Theatre Party Associates v. Shubert Organization, 695 F. Supp. 150 (S.D.N.Y. 1988)

U.S. District Court for the Southern District of New York - 695 F. Supp. 150 (S.D.N.Y. 1988)
September 12, 1988

695 F. Supp. 150 (1988)


No. 88 CIV. 0059 (PKL).

United States District Court, S.D. New York.

September 12, 1988.

Lear Sternklar & Drogin, New York City (Theodore Sternklar, of counsel), for plaintiff.

Parker Chapin Flattau & Klimpl, New York City (Alvin M. Stein, Barry J. Brett, Michael D. Friedman, Stephen G. Rinehart, of counsel), for defendant.



LEISURE, District Judge:

This is an antitrust action concerning an alleged market for "choice" theatre party group tickets to the "hits" of each Broadway theatre season in New York. Plaintiff alleges, in essence, that defendant, the Shubert Organization, was aware that the show "The Phantom of the Opera" was destined to become the only Broadway "hit" for the 1987-88 theatre season, that Shubert bid competitively to book that show in one of its theatres, and that Shubert then used its control of tickets to "Phantom" to pursue a scheme to dominate the relevant market.

Defendant has moved, pursuant to Fed. R.Civ.P. 12(b) (6), to dismiss the complaint. For the reasons below, defendant's motion is granted.



Plaintiff Theatre Party Associates, Inc. ("Associates") is a New York corporation with its principal place of business in New York. Associates is licensed by the New York City Department of Consumer Affairs as a "theatre party agent." According to Associates, "theatre party" agents sell large blocks of advance tickets to charitable organizations or other similar groups, which in turn resell those tickets to individual theatre patrons at a substantial premium. That premium normally serves as a charitable contribution to the charitable organization. Such "theatre party" sales differ *151 from what plaintiff labels "group sales," in that group sales are normally made after the opening date of a show has been announced, are generally not intended for resale at a premium, and are made in smaller quantities. According to plaintiff, theatre party sales have historically been the most important source of advance ticket sales, normally accounting for fifty percent of pre-opening receipts. According to plaintiff, those pre-opening receipts typically determine the financial success or failure of a show in a New York Broadway theatre. Plaintiff claims that a given theatre will normally pay theatre party agents a commission equal to ten percent of the face value of the tickets sold.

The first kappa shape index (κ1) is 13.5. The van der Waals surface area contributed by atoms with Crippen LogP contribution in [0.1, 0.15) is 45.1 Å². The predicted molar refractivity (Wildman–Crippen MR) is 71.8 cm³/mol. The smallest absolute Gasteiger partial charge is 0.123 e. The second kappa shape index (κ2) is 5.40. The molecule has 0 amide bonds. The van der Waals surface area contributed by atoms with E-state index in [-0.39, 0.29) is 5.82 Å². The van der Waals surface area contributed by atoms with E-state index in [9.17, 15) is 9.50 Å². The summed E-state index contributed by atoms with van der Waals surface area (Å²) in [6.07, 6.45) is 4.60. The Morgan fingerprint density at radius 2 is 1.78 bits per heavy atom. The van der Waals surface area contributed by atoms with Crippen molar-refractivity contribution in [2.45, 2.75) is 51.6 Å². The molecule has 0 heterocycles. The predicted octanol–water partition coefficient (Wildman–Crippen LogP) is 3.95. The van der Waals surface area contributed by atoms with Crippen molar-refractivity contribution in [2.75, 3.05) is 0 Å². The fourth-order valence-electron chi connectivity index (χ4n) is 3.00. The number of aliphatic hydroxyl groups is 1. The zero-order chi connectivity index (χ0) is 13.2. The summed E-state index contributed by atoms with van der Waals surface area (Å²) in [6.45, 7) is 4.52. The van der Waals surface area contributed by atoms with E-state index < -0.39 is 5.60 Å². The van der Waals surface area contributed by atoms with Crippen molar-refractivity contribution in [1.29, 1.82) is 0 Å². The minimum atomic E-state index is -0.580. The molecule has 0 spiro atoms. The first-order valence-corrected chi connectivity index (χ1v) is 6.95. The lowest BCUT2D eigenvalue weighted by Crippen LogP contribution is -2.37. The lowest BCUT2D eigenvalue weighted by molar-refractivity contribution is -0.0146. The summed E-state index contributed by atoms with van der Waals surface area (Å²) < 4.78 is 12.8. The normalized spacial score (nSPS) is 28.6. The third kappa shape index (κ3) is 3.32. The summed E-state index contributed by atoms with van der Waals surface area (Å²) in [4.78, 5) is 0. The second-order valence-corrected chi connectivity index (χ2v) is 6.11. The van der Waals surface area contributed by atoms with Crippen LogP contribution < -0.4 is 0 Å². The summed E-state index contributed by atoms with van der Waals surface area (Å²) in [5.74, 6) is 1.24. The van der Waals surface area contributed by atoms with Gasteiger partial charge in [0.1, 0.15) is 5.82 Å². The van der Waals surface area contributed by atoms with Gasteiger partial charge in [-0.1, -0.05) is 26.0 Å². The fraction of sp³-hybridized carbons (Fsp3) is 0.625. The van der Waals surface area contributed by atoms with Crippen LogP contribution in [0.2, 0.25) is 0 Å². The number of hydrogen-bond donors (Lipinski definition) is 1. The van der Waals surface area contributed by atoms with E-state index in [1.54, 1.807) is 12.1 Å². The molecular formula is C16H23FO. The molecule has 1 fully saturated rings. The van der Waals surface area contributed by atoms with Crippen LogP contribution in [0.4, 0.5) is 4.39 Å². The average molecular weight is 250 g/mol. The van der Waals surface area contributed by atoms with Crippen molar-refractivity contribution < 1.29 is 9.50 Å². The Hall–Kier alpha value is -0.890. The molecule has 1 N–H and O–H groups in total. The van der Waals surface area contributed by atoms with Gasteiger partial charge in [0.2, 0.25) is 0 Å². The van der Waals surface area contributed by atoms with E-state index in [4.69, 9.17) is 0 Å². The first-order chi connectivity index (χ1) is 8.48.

According to plaintiff, a number of months before the public announcement of the opening date of a show that is, the time at which groups and the general public are allowed to buy tickets theatre party agents have historically been given allocations of seats, for particular dates, by the theatre or other entity controlling the ticket distribution. However, according to plaintiff, only one or two shows during each Broadway season will be perceived by theatre party agents and their clients as appealing to theatre party patrons. Such perception is, according to plaintiff, based upon such factors as pre-opening publicity, the presence of "stars" in the show, or success of the show in another city. Shows for which these factors are present are known as "theatre party hits," and theatre party agents will normally, according to plaintiff, not accept tickets to any other shows. Moreover, plaintiff alleges that theatre party agents will only accept choice seats on choice dates of performances of those shows Choice seats are understood to be seats with unobstructed views in the forward sections of the center of the theatre. Choice dates are understood to be dates early enough in the run of a show to enable a patron to feel that he or she enjoys a significant advantage over the general ticket buying public, typically the first six weeks of a show's engagement.

Plaintiff claims that purchasers of theatre party tickets have normally and historically relied on theatre party agents' experience and expertise to help select a show and date combination that best suits the purchasers' needs. Normally, a given theatre party agent has a number of regular clients whose needs are filled from the allocation of dates given to that agent. According to plaintiff, the organizations purchasing theatre party tickets from the agents compete among themselves for sales of tickets to patrons. Thus, a given agent's clients will only be willing to continue to rely on that agent for so long as the clients perceive that the agent is capable of providing "choice" tickets to theatre party hits.